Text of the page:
15 Phrasal verbs related to driving.

15 Phrasal verbs related to driving.
   1 Published by Nuri at 28/05/2019

Phrasal verbs are part of the colloquial language of English people and are used in several contexts.
We can learn phrasal verbs taking into account the verb and changing the preposition: look up, look into, loof forward...
We can also learn them by the preposition: Put up, split up, break up, pick up...
However, another option is to learn them by the context or about the topic we want to talk about.
In previous articles we have shown you this last option and we have focused on food, clothes or health.
This time, we want to teach you phrasal verbs related to driving. Some of them can be used in other contexts.

1. Run out of. To have nothing left of something because we have used it all.
We are running out of petrol.

2. Fill up. To put something (petrol in this case) into a container so that it is full.
Don’t forget you have to go to the petrol station and fill up the tank.

3. Break down. When a vehicle stops working.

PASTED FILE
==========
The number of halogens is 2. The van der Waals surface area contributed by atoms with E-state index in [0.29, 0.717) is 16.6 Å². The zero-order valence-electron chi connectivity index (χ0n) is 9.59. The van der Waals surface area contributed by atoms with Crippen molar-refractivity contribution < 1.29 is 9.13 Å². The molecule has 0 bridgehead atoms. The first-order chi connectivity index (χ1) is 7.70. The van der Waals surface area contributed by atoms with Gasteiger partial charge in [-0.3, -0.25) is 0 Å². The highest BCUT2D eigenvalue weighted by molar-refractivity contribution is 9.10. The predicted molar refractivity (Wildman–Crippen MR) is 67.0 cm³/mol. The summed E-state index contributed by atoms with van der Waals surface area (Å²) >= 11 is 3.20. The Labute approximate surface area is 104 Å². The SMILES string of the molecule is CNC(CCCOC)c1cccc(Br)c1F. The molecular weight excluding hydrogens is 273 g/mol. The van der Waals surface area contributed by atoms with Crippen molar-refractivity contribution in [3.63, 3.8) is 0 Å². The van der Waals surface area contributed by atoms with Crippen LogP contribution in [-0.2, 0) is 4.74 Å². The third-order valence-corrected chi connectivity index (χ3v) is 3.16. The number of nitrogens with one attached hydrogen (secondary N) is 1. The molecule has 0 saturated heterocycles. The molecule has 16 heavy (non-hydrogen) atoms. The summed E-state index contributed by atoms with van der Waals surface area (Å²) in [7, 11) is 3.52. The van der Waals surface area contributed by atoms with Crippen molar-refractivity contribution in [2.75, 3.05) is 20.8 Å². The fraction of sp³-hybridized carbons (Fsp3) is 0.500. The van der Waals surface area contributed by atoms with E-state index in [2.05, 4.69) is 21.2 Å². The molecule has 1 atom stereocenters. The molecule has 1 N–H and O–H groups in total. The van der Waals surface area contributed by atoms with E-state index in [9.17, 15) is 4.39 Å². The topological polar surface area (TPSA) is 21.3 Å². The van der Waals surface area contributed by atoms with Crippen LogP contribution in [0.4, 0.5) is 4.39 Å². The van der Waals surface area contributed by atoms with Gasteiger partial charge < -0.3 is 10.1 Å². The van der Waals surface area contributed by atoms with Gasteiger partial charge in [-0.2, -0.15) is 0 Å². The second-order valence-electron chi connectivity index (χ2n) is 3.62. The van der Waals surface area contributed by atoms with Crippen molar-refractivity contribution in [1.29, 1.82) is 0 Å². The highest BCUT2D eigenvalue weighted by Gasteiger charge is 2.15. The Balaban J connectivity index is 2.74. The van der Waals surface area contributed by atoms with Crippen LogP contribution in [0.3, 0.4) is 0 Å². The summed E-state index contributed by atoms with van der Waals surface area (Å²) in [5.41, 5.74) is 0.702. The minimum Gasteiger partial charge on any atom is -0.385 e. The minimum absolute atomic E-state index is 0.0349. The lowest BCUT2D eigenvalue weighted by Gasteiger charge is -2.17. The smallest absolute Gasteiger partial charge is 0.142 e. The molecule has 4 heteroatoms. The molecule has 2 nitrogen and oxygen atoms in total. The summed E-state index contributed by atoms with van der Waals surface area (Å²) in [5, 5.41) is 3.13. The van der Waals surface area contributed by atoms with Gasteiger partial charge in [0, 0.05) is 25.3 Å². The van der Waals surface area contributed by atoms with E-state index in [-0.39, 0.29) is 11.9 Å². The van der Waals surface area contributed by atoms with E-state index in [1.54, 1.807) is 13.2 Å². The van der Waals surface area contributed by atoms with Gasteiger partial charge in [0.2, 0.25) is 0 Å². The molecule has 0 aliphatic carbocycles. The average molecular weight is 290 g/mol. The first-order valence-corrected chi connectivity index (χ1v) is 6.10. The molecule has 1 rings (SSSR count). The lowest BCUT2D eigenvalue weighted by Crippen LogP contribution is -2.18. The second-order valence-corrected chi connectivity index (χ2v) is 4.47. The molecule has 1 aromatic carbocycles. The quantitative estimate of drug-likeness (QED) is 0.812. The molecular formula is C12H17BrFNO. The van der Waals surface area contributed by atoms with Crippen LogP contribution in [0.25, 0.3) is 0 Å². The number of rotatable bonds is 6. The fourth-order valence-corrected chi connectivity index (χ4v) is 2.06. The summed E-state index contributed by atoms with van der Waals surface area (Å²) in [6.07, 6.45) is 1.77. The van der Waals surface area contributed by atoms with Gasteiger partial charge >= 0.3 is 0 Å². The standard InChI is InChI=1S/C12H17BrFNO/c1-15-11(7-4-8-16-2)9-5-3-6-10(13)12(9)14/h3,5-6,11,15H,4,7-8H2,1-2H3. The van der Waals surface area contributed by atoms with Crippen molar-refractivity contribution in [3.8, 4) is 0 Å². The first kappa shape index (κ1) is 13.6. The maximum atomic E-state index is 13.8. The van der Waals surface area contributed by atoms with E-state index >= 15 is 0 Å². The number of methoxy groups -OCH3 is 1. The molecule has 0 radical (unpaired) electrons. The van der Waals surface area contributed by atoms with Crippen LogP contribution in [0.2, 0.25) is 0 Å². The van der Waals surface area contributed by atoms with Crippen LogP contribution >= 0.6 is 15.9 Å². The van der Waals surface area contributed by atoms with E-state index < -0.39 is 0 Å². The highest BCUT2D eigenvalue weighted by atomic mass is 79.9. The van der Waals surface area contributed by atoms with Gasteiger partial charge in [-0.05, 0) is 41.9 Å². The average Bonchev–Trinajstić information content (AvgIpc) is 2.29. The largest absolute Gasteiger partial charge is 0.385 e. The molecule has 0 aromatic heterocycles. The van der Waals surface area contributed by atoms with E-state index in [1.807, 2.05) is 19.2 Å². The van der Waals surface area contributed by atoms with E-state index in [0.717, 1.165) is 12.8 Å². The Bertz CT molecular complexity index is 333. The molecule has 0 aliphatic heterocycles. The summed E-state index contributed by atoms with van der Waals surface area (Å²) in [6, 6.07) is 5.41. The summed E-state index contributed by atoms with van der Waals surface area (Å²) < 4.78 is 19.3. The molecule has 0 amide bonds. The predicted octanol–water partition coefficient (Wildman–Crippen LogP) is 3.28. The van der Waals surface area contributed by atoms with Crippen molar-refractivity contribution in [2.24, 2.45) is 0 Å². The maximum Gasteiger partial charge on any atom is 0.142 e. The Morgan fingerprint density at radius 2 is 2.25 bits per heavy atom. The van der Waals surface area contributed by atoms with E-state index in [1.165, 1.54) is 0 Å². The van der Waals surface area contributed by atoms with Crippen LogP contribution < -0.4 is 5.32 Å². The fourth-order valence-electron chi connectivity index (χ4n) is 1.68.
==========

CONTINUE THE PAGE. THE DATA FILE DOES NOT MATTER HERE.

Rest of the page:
My car broke down on my way to work and I had to call the breakdown truck.

4. Drop someone off. To leave a person to a place and then move on to your own destination.
Could you drop me off in front of the library?

5. Slow down. To reduce speed.
You should slow down, you're speeding and we're going to get fined.

6. Speed up. To go faster.
Speed up a bit; we’re being overtaken by a bicycle.

7. Belt/buckle up. To fasten your seat belt.
Get in the car and belt up.

8. Get in. To enter a car.
We got in the car and headed for the airport.

9. Get out of. Leave a car.
Get out of the car slowly with your hands up.

10. Drive off. To leave a place in a car.
When the thieves heard the police, they got in the car and drove off quickly.

11. Turn off. To leave a road to go along another.
According to de GPs, we should turn off at exit 35.

12. Pull up. To stop your car for a short time.
He pulled up in front of the school and waited in the car for her kids to come out.

13. Pull over. To stop at the side of a road because of a problem in a vehicle, to check a map, to make a phone call...
I had to pull over on the shoulder and call my insurance company.

14. Pick up. To drive to a place where someone is in order to take them somewhere else.
What time will you pick me up?

15. Cut in. To put a vehicle in front of another in a dangerous way.
Suddendly, a car cut in in front of me forcing me to brake sharply.

We have shown you some of the most common phrasal verbs related to driving. If you have any suggestions, don't hesitate to put them in the comments.

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Angela Mesa
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Quiero aprender Ingles y me gusto mucho su metodo. Gracias 4 months ago Reply

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